Diabetes, a disease that spares no one

Young or old, woman or man, thin or overweight, any of us can get diabetes. But it is possible to live well with this chronic disease, with appropriate treatment and a healthy lifestyle. It can be learned! Patients and their relatives testify.

A day dedicated to informing the general public

This November 14 is the 29th World Diabetes Day. An event that gives rise to information campaigns in more than 160 countries.

This disease is caused by a disorder of carbohydrate metabolism and is characterized by an abnormally high level of sugar in the blood constantly; the body struggles to assimilate, use and store the sugars provided by food.
There are three types: type 1 diabetes (T1D: diabetes in children, adolescents and young adults), type 2 diabetes (T2D: diabetes of maturity) and gestational diabetes (which concerns pregnant women).
Obesity and lack of physical activity can be triggers.

Diabetes is on the rise throughout the world and affects all segments of the population, regardless of sex, age, build, social level, or even geographic location.
Note, all the same, that the overseas territories are more affected than the Hexagon. 9% of Guadeloupeans follow pharmacological treatment, against 5% in France; which represents 34,500 patients in the archipelago.

DT1 children

Axel lives in Le Gosier. At 14, he was in second, at the “Jardin d’Essai” high school in Les Abymes. He has had type 1 diabetes for 11 years. He was very young when he was diagnosed. Axel has long used an insulin pen. He switched to an insulin pump 3 years ago. Peggy Robert collected her testimony:

AXEL / diabetic high school student testimony

For parents, the diagnosis is always synonymous with a sledgehammer. The example of Céline, the mother of a 12-year-old teenager with type 1 diabetes. She found out just 3 months ago that her son has diabetes. She explained to Peggy Robert how she organizes daily life, meals, sports activities, outings:

Céline / mother testimony of a young diabetic

The Ti Suk association, created in 2017, is at the service of insulin-dependent diabetic children, known as type 1 (T1D) and their families.
Its members promote mutual aid, listening and sharing, during various meetings, especially therapeutic.

This is how an artistic workshop for the production of drawings, paintings and other collages was organized during the week. Their works will be exhibited today on World Diabetes Day.
Paul Henri SCHOL and Christian Danquin went to meet them:

© Guadeloupe La 1ère – Paul-Henri SCHOL and Christian Danquin

It is at the Cinestar des Abymes complex that the children’s productions will be presented to the general public, this Saturday, during the screening of Vanessa Gauthier’s documentary film, around T1D children, “For a few chocolate bars“(Prize of the jury of the Talents of patients festival 2016) and of the conference-debate which must follow. Appointment is given at 4:30 pm.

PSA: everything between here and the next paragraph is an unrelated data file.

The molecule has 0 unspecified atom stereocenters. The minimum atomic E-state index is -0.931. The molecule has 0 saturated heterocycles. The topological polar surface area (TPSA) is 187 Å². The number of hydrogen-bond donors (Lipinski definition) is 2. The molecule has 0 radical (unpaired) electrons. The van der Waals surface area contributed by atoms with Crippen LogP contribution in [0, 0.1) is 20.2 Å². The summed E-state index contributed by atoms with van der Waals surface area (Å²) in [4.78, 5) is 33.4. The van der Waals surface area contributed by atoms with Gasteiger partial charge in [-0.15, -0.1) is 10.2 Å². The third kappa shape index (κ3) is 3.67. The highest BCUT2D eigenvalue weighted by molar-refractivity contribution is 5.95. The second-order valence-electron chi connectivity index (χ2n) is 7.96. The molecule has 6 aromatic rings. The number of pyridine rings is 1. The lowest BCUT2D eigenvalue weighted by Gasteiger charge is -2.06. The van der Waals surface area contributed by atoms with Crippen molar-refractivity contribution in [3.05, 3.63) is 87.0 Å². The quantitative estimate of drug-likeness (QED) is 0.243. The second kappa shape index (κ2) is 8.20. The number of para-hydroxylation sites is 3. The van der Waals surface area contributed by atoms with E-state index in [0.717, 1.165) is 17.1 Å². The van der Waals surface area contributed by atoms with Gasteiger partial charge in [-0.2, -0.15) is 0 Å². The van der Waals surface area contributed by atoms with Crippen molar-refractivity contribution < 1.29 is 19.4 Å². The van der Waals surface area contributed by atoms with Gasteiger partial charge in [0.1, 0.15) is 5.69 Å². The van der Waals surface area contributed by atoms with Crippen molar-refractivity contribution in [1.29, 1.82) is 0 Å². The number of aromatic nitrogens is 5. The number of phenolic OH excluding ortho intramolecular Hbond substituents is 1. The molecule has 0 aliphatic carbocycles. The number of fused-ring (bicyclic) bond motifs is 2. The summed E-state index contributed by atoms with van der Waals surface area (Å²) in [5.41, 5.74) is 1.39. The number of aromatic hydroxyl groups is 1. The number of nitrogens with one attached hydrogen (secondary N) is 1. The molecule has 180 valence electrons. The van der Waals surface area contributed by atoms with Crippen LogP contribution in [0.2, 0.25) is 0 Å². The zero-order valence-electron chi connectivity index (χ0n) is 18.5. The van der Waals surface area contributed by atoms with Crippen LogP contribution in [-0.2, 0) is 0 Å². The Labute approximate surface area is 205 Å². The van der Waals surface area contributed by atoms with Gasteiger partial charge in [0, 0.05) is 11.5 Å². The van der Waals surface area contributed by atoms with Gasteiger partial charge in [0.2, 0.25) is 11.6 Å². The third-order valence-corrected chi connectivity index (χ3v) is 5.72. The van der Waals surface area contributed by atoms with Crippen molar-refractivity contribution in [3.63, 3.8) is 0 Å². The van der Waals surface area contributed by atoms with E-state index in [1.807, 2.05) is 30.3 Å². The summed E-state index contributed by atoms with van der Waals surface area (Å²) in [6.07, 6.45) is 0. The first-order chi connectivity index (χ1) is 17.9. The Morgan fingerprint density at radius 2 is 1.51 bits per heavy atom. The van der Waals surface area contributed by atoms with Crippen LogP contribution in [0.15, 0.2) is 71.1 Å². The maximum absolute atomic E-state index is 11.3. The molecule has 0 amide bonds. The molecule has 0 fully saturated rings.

Movie poster “For a few chocolate bars”

Signs to watch for in children

In children, diabetes is due to the final and total disappearance of insulin. Type 1 diabetes is an autoimmune disease, the cause of which is not well identified. The absence of insulin causes an increase in the level of glucose in the blood: this is hyperglycemia.
To compensate, the person with type 1 diabetes must inject insulin, several times a day, to regulate his blood sugar.

Signs of diabetes:

  • Frequent urge to urinate (polyuria) / reappearance of “bedwetting”
  • Fatigue
  • Soif excessive (polydipsie)
  • Weightloss
  • Great appetite
  • Blurred vision
  • Vomiting and stomach ache
  • Green apple breath
  • Impaired consciousness (coma)

Diabetes in children, in Guadeloupe

The incidence of type 1 diabetes has doubled in 15 years in our department, among young people under 16. Each year, around 15 new cases of type 1 diabetes are diagnosed in pediatric emergencies in Guadeloupe and the northern islands, in increasingly young children (from 1 year old).
The diagnosis is often late, due to the lack of information, on this disease, of the population but also of health professionals; and this delay in diagnosis can be very serious (significant mortality).

Dr Laurence RULQUIN, pediatrician, diabetologist at the CHUG and president of Ti Suk

Living with Diabetes as an Adult

Larissa Daubin-Londas is married and the mother of a 13-year-old teenager. She lives in Lamentin.
She discovered her diabetes at the age that her daughter is today, 21 years ago, when an initial diagnosis revealed a simple urinary tract infection. This error had serious consequences, as the diabetes continued to affect his health and the symptoms became more and more severe. At the time of the discovery, she weighed only 32 kilograms and was starting to lose her eyesight.
This experience was very memorable for her, but thanks to the support of her family, very present in her life, she regained her morale.
Today, she has built a strong character and is enjoying life to the fullest. She is very active and involved in cultural and sporting life. She loves the pleasures of life and good restaurant meals. She knows what it means to “eat well”.
Larissa monitors her blood sugar a lot, thanks to a sensor, which prevents her from pricking her fingertips. For insulin, the young woman has a pump, which allows her to continue to be free in her daily activities.
Fabrice Troupé and Jean-Marie Firpion met her. Here is his portrait:

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